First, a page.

In 1837, Hans Christian Anderson published what has since become a classic in children’s fairy tales, ‘The Emperor’s New Clothes.’
In case it’s been a while since you’ve heard it, the story tells of two crooks who arrive at the court of a vain emperor. Posing as tailors, they offer to make him a magnificent set of clothes of magical cloth that they claim is completely invisible to those who are stupid or incompetent. Thinking that he’ll be able to identify those who aren’t up to his intellectual standards, the emperor hires the con artists at great cost. While they pretend to work the emperor and his officials visit to check on the progress. They each see that the looms are empty but pretend to admire the beautiful cloth to avoid being thought of as a fool. When the tailors declare the clothes complete, they pretend to dress him and he sets off on a procession through the city. The citizens, also not wanting to appears as fools, feign admiration until a guileless child blurts out that the emperor is, indeed, naked.
There’s a term in social psychology that describes this kind of herd mentality. ‘Pluralistic ignorance’ means that everybody’s going along with an idea, not because it’s true or even makes sense, but simply because everyone else is. In other words, it’s normal, so it must be true and it must be okay.
The dictionary defines ‘normal’ as meaning usual, typical or expected. Since worry and anxiety are everywhere, everyone experiences them and no one questions them, worry and anxiety must, by definition, be normal.
But there’s a big difference between ‘normal’ and ‘useful’ or ‘desirable.’ There’s also a big difference between ‘normal’ and ‘unavoidable.’
You see, obesity is also normal. As are racial profiling, underfunded schools and potholes in the roads. But in each of these cases we recognize that we’d be better off without them and good people are working hard to make them abnormal, if not altogether extinct.
As much as they might be normal, anxiety and worry are neither desirable nor unavoidable and we’d be much better off without them.
Humans are hard-wired to respond to dangerous situations. It’s called a negativity bias and it evolved over millions of years. When we were wandering around in the same neighborhood as hungry saber tooth tigers, we were well served by a brain that made us notice, and respond to danger.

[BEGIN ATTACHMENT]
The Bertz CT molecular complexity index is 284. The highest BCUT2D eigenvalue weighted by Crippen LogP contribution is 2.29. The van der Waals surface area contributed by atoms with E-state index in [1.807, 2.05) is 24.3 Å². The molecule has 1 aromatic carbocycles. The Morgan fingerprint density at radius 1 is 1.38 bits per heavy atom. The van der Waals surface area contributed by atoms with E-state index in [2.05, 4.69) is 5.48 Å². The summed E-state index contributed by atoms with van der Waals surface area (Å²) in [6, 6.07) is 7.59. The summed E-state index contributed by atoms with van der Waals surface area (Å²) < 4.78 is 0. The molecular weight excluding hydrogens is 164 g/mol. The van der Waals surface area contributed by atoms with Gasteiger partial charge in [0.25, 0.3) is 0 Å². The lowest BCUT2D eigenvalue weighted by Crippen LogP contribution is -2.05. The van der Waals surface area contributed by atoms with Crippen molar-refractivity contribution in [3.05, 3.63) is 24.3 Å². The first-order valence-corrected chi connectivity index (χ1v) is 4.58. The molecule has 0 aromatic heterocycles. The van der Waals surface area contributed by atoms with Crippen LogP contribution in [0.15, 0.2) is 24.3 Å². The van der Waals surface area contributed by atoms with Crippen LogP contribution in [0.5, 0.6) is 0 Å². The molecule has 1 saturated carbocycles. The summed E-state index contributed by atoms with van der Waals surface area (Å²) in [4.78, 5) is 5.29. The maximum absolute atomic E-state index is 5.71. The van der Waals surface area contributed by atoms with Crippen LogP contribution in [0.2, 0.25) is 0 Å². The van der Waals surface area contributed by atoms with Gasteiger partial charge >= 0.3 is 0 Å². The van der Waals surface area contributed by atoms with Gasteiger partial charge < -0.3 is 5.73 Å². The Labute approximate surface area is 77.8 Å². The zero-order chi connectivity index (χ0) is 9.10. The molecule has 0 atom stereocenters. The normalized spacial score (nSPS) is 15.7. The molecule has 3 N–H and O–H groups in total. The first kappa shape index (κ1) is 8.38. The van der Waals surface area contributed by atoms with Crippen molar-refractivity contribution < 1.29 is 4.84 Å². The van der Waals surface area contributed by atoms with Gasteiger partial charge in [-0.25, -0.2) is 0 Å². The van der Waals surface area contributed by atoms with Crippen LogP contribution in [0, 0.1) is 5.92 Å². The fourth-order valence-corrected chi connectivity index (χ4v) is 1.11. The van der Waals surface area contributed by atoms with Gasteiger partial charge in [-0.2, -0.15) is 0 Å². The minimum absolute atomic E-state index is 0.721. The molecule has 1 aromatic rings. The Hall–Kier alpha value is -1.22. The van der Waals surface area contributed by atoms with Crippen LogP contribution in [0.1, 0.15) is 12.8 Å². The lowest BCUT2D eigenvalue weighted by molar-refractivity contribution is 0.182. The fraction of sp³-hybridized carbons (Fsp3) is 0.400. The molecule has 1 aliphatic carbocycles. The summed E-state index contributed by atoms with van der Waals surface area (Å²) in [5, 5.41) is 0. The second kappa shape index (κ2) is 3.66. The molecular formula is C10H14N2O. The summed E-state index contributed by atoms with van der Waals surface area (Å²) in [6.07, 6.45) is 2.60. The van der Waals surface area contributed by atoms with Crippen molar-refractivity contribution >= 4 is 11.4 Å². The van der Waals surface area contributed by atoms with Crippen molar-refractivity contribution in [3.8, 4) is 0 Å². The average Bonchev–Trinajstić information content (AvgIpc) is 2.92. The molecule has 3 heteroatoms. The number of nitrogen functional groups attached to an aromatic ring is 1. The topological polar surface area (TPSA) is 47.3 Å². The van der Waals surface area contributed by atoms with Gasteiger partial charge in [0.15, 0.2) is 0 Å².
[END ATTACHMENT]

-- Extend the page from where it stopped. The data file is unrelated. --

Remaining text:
The incidents of imminent danger in our lives today, though, are incredibly rare. The saber tooth tigers are long gone so now, instead of a charging mastodon, our negativity bias alerts us to the insulting Facebook post or the (extremely remote) possibility of a bad medical diagnosis.
Where fear is a useful response to real and present danger, worry and anxiety are responses to threats that are neither immediate nor well defined. Social status, partisan politics and your finances in retirement are much more vague, distant and hard to comprehend than a fast-approaching bus. In fact most of the threats you perceive are only imagined.
Yet our bodies can’t tell the difference between a threat that is real and imminent and one that’s merely an illusion. Our systems are flooded with adrenaline and cortisol, our bodies go on high alert, muscles tighten, breathing increases, heart rate goes up and we’re ready to take on the attacking barbarians. Even if they are only imagined.
If that ‘code red’ status lasts too long, nasty things begin to happen. Too much cortisol compromises your immune system, making you more susceptible to disease. Sustained anxiety has been linked to diabetes, osteoporosis, heart disease, panic attacks, hyperventilation, gastrointestinal problems, depression, headaches, irritability, muscle aches and loss of sex drive.
Whether you’re worrying about money, other people’s opinions of you or that mole on your arm, sustained worry and anxiety can not only make you sick, they can kill you.
Just like the emperor, strutting butt naked down the street, we’ve all been duped into believing that we’re supposed to worry. Throughout our lives we’ve been trained and conditioned to be anxious. Our parents, teachers, coaches and the entire world around us frets, so it must be the thing to do. It’s a time- honored practice that’s been going on for so long it’s become an unconscious habit.
Since no one ever questions the wisdom or usefulness of worrying, we assume it’s both normal AND natural.
When we do question the wisdom and usefulness of worrying we discover that it’s neither wise nor useful. In fact there are four major drawbacks to anxiety: 1) It feels awful, 2) it accomplishes nothing, 3) it makes us sick, and 4) it blocks our innate human potential. Four great reasons to let it go.
While our biology may date back millions of years, our intelligence has grown exponentially. When we discover that a behavior no longer serves us we have the ability to change it. Since there are no advantages to chronic anxiety, the wise person would conclude that they’re better off without it.
To gain control over and ultimately kick the worry habit completely the first step is to become consciously aware of our anxiety. We need to observe ourselves in the act of worrying.
This process of learning to become aware of when we’re worrying and then identifying the fear that lies behind the worry, teaches us to pull the worrying habit back out of our subconscious, daily ‘normal’ and into the realm of ‘front-of-mind.’
Once we’ve witnessed ourselves admiring the emperor’s non-existent clothes, it becomes much easier to establish a whole new, much healthier ‘normal.